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N Korea 'threatens nuclear test'

BBC | June 25 2004

North Korea has warned it could carry out a nuclear test if demands for aid are not met, US officials said.

The threat was allegedly made on Thursday on the sidelines of six-nation talks between the US, the two Koreas, China, Russia and Japan.

Unnamed US officials said Pyongyang had made similar threats before, and that the talks had still been useful.

A nuclear test by North Korea would add to regional unease and pressure its neighbours to join a nuclear arms race.

The warning about a possible nuclear test came during one-to-one talks between James Kelly, the US negotiator, and his North Korean counterpart Kim Kye-gwan.

South Korean officials played down the incident, saying the warning had not been a "direct threat".

Correspondents said the North Korean delegation may have raised the issue to stress the pressures it was under from hard-liners in Pyongyang.

North Korea has reportedly demanded massive energy aid in exchange for freezing its main nuclear facility at Yongbyon.

According to Japan's Kyodo news agency, the impoverished state has asked for 2m kilowatts of energy aid, equivalent to that which a previous, now defunct agreement with the US would have provided.

The sides are thought to have been discussing a US proposal to allow other countries to supply energy aid if North Korea agreed to freeze and then dismantle its nuclear facilities.

The BBC's Charles Scanlon, in Beijing, says that after a year of intermittent talks, the US has significantly changed its tactics.

In the past it said it would not reward North Korea for meeting its international obligations. But pressure from the region, particularly South Korea and China, has persuaded Washington to change its stance.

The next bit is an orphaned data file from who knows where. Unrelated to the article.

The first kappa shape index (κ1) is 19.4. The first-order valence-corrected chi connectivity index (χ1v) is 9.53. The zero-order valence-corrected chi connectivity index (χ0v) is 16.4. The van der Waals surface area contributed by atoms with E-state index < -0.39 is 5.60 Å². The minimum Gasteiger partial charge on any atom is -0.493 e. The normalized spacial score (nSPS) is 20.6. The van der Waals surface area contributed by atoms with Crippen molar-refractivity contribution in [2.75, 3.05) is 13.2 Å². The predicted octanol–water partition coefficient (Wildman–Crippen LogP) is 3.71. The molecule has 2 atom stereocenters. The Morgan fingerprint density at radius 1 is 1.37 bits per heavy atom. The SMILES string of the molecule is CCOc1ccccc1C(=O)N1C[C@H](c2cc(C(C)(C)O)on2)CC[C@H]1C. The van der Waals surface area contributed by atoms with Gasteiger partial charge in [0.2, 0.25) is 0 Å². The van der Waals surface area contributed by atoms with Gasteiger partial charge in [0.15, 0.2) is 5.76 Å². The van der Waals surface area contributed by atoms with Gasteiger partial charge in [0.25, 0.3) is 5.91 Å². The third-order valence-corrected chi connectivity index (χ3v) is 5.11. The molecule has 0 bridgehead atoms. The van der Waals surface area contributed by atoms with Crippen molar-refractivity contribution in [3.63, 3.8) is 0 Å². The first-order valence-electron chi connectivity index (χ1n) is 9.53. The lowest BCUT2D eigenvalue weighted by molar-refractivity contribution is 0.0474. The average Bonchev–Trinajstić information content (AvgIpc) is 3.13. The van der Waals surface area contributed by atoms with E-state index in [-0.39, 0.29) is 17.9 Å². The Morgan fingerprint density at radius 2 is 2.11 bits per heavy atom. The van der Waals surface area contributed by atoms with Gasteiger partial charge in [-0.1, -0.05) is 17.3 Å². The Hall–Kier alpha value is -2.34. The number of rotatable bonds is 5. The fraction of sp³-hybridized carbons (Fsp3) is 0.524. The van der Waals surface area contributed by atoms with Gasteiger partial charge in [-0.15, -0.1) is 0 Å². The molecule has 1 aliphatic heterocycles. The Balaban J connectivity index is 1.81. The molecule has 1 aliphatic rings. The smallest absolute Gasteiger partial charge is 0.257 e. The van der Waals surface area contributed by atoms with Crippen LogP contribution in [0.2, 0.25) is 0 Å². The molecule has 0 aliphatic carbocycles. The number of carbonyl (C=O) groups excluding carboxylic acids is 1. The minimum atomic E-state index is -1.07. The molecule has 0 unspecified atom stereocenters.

US officials earlier told The New York Times that the US' allies in the region would send tens of thousands of tonnes of heavy fuel oil to the energy-starved state in return for a commitment from North Korea's leader, Kim Jong-il, to dismantle his plutonium and uranium weapons programmes.

The North would then have three months to seal its nuclear facilities, and the continuation of the oil aid would depend on the dismantlement of the nuclear infrastructure, as verified by international inspectors, the New York Times report said.

It was the first detailed proposal from Washington since President George W Bush took office.

Our correspondent says the US offer seems designed to see if North Korea is serious about a negotiated solution, and to show the region that the US is prepared to be more flexible.

Japan has backed the US offer, while urging North Korea to make clear whether or not it genuinely wants to abandon its nuclear programme.

But Pyongyang has issued no formal response to the proposal.

It appears to have delayed the start of the third day of talks, on Friday, to hold consultations with its closest ally, China.

However, US officials remained upbeat, saying that despite the threat the bulk of the meeting was fruitful.

"The threat isn't anything new and came in the context of long and substantive discussion of our proposal and we left the meeting feeling that they would give the plan careful and serious consideration," one official told the AFP news agency.

The talks are due to end on Saturday.